Despite these constructive developments, most countries faced significant challenges to implement IHR recommendations once the ‘sense of crisis’ passed. The global health security agenda was revived only after the 2014/2015 Ebola virus outbreak in West Africa. Post hoc analyses of the nature and impact of this outbreak, which killed more than 11 000 people, emphasised the contribution of dysfunctional health systems and poor IHR implementation, in particular the absence of integrated human and animal health surveillance systems and limited emergency response capacity at National and Regional levels.4 5 There was general agreement that UN humanitarian systems needed to be strengthened and for WHO to develop an ‘emergency culture’ to credibly lead global EID preparedness and response activities. As a consequence, WHO created a new global Health Emergencies programme that adopted an all-hazards approach, similar to reforms previously implemented in the Western Pacific and South-East Asia regions.

Health security: progress and challenges in the Asia-Pacific

The Western Pacific and South-East Asia regions were the first to develop a joint strategy for EIDs and public health emergencies (APSED). Original versions of APSED (2005 and 2010) focused on meeting IHR core capacity requirements, but the most recent strategy (APSED III; 2017) advocates for the strengthening of health systems more broadly.6 APSED III acknowledges that Regional health security requires functional and well-integrated health systems to detect and respond to EIDs, including disease resulting from unsafe food and water. Close inter-regional collaboration to develop and refine a joint Asia-Pacific strategy for public health emergencies provides a model for other WHO regions. APSED III calls for joint planning and capacity building, as well as coordinated action, to increase the collective resilience, preparedness and response capacity of the broader Asia-Pacific region since disease outbreaks do not respect national borders.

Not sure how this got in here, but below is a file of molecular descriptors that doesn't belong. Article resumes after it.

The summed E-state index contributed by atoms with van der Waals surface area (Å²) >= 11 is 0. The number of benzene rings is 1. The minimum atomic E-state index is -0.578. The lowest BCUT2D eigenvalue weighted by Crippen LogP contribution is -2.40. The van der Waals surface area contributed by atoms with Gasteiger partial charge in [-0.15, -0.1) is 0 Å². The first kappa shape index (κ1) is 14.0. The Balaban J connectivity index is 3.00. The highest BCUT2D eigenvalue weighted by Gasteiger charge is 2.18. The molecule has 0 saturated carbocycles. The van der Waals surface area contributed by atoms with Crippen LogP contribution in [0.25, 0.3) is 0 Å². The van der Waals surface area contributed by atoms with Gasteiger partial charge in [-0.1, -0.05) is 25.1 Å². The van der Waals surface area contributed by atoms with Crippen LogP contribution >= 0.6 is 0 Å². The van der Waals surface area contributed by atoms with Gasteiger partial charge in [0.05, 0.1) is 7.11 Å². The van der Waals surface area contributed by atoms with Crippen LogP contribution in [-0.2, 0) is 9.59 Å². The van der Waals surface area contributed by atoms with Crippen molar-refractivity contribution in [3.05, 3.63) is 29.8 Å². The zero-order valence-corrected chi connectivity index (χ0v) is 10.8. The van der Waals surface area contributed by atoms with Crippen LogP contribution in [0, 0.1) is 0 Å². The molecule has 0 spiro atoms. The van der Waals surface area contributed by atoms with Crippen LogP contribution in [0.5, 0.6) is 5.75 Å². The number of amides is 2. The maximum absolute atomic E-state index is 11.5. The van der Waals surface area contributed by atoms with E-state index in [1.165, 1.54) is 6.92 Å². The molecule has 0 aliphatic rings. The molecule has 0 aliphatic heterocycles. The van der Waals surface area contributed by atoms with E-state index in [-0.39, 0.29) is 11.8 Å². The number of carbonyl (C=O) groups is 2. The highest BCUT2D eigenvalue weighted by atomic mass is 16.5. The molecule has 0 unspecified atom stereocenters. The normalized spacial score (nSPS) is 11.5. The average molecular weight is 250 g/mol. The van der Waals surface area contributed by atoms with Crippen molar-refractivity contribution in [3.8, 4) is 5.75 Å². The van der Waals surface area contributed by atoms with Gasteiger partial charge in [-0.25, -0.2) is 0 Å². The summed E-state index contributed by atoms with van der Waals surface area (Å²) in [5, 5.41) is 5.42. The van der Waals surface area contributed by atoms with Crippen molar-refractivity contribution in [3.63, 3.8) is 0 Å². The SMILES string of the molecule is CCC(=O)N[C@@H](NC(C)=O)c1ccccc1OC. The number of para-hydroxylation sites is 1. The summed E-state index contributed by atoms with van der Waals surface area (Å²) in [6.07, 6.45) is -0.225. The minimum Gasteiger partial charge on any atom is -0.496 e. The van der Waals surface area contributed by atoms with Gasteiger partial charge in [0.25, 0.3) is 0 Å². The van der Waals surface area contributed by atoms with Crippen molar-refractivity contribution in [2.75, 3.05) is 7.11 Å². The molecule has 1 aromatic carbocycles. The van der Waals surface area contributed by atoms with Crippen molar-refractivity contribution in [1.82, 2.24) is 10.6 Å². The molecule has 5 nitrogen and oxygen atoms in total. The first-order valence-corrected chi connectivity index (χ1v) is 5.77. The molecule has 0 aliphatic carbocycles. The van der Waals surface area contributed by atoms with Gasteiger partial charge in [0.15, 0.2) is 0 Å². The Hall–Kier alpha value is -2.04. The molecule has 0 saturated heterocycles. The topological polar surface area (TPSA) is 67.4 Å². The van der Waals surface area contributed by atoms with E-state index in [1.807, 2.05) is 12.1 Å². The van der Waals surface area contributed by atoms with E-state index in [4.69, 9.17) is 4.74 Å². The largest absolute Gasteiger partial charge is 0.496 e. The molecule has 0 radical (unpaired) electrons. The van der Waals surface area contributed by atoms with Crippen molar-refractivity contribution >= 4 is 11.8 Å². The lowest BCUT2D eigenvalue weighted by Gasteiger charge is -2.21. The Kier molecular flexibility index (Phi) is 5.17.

Recognising the importance of health security in the Asia-Pacific region, the Australian Government committed AUD $300 million over 5 years (2017–2022) to create a new Indo-Pacific Centre for Health Security.7 The Centre ( is located within the Department of Foreign Affairs and Trade and charged with driving change and innovation in health security policy and practice. The Indo-Pacific Centre for Health Security and the Australian National Health and Medical Research Council Centre for Research Excellence in Emerging Infectious Diseases ( organised a joint workshop to reflect on health security challenges in the Asia-Pacific region. WHO Directors of ‘Health Emergencies’ programmes in the Western Pacific and South-East Asia regions, the WHO team leader for Pacific Health Security, Communicable Disease and Climate Change, and the manager of the Geneva-based Global Outbreak Alert and Response Network participated.

Challenges and proposed solutions

WHO delegates provided updates and analysis on progress and challenges with IHR implementation and the joint external evaluation (JEE) process in their respective regions. This was followed by an independent critique of JEE reviews performed in the Western Pacific region and a lively panel discussion. Three broad questions guided critical reflection in regional discussion groups: (1) What are the most important challenges to effective IHR implementation and the broader monitoring and evaluation framework?, (2) What are the best mechanisms to address these challenges? and (3) What new and creative ideas are worth consideration? The content from presentations, panel discussions, group work and plenary feedback was transcribed. Summaries of key challenges and suggested solutions were cross-referenced and shared with all participants to ensure accuracy and achieve consensus.